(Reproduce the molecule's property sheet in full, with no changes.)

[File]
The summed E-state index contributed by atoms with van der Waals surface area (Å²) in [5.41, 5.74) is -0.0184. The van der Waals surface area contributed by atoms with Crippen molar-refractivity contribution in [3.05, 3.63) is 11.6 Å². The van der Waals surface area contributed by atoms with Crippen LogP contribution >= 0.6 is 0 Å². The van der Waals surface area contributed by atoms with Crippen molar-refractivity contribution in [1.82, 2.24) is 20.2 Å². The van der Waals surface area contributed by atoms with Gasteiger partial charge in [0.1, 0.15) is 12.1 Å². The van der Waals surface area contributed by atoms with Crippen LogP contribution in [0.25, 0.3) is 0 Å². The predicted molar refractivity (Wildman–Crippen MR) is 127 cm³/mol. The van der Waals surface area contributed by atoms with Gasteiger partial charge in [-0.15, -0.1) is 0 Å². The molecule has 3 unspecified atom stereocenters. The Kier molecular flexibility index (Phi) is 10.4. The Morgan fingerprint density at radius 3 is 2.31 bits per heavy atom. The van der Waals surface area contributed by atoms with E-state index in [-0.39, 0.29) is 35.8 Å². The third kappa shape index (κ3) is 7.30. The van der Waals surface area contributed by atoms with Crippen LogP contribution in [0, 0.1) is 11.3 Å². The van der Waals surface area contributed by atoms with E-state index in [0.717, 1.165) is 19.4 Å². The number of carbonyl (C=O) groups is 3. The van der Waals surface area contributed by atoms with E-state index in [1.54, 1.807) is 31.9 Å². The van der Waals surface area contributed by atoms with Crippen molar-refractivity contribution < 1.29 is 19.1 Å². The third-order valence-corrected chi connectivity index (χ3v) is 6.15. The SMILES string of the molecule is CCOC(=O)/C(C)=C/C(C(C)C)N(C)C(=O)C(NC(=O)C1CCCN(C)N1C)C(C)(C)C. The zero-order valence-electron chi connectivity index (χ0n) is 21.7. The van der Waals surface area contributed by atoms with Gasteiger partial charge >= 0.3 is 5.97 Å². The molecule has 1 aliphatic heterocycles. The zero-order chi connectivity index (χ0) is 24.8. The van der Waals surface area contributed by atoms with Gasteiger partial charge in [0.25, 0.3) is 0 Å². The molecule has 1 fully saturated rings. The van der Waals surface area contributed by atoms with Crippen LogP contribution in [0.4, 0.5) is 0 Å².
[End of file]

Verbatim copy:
The summed E-state index contributed by atoms with van der Waals surface area (Å²) in [5.41, 5.74) is -0.0184. The van der Waals surface area contributed by atoms with Crippen molar-refractivity contribution in [3.05, 3.63) is 11.6 Å². The van der Waals surface area contributed by atoms with Crippen LogP contribution >= 0.6 is 0 Å². The van der Waals surface area contributed by atoms with Crippen molar-refractivity contribution in [1.82, 2.24) is 20.2 Å². The van der Waals surface area contributed by atoms with Gasteiger partial charge in [0.1, 0.15) is 12.1 Å². The van der Waals surface area contributed by atoms with Crippen LogP contribution in [0.25, 0.3) is 0 Å². The predicted molar refractivity (Wildman–Crippen MR) is 127 cm³/mol. The van der Waals surface area contributed by atoms with Gasteiger partial charge in [-0.15, -0.1) is 0 Å². The molecule has 3 unspecified atom stereocenters. The Kier molecular flexibility index (Phi) is 10.4. The Morgan fingerprint density at radius 3 is 2.31 bits per heavy atom. The van der Waals surface area contributed by atoms with E-state index in [-0.39, 0.29) is 35.8 Å². The third kappa shape index (κ3) is 7.30. The van der Waals surface area contributed by atoms with Crippen LogP contribution in [0, 0.1) is 11.3 Å². The van der Waals surface area contributed by atoms with E-state index in [0.717, 1.165) is 19.4 Å². The number of carbonyl (C=O) groups is 3. The van der Waals surface area contributed by atoms with E-state index in [1.54, 1.807) is 31.9 Å². The van der Waals surface area contributed by atoms with Crippen molar-refractivity contribution < 1.29 is 19.1 Å². The third-order valence-corrected chi connectivity index (χ3v) is 6.15. The SMILES string of the molecule is CCOC(=O)/C(C)=C/C(C(C)C)N(C)C(=O)C(NC(=O)C1CCCN(C)N1C)C(C)(C)C. The zero-order valence-electron chi connectivity index (χ0n) is 21.7. The van der Waals surface area contributed by atoms with Gasteiger partial charge >= 0.3 is 5.97 Å². The molecule has 1 aliphatic heterocycles. The zero-order chi connectivity index (χ0) is 24.8. The van der Waals surface area contributed by atoms with Gasteiger partial charge in [0.25, 0.3) is 0 Å². The molecule has 1 fully saturated rings. The van der Waals surface area contributed by atoms with Crippen LogP contribution in [0.4, 0.5) is 0 Å².